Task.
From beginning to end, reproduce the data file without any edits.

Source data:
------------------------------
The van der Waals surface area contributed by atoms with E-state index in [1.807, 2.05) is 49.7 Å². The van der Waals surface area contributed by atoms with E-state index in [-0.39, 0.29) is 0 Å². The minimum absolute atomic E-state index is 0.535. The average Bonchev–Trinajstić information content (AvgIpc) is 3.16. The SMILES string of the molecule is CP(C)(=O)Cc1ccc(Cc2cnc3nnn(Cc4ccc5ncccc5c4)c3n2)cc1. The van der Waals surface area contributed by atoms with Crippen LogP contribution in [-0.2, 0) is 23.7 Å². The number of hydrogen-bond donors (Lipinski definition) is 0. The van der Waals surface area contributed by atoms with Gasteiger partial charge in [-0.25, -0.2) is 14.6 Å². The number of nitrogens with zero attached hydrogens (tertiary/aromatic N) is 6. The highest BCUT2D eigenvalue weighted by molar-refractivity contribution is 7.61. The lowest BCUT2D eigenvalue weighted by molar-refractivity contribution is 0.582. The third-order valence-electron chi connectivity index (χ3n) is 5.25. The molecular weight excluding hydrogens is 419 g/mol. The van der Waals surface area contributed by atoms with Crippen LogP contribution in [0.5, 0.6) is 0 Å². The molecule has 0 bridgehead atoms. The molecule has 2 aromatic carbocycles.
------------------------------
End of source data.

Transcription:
The van der Waals surface area contributed by atoms with E-state index in [1.807, 2.05) is 49.7 Å². The van der Waals surface area contributed by atoms with E-state index in [-0.39, 0.29) is 0 Å². The minimum absolute atomic E-state index is 0.535. The average Bonchev–Trinajstić information content (AvgIpc) is 3.16. The SMILES string of the molecule is CP(C)(=O)Cc1ccc(Cc2cnc3nnn(Cc4ccc5ncccc5c4)c3n2)cc1. The van der Waals surface area contributed by atoms with Crippen LogP contribution in [-0.2, 0) is 23.7 Å². The number of hydrogen-bond donors (Lipinski definition) is 0. The van der Waals surface area contributed by atoms with Gasteiger partial charge in [-0.25, -0.2) is 14.6 Å². The number of nitrogens with zero attached hydrogens (tertiary/aromatic N) is 6. The highest BCUT2D eigenvalue weighted by molar-refractivity contribution is 7.61. The lowest BCUT2D eigenvalue weighted by molar-refractivity contribution is 0.582. The third-order valence-electron chi connectivity index (χ3n) is 5.25. The molecular weight excluding hydrogens is 419 g/mol. The van der Waals surface area contributed by atoms with Crippen LogP contribution in [0.5, 0.6) is 0 Å². The molecule has 0 bridgehead atoms. The molecule has 2 aromatic carbocycles.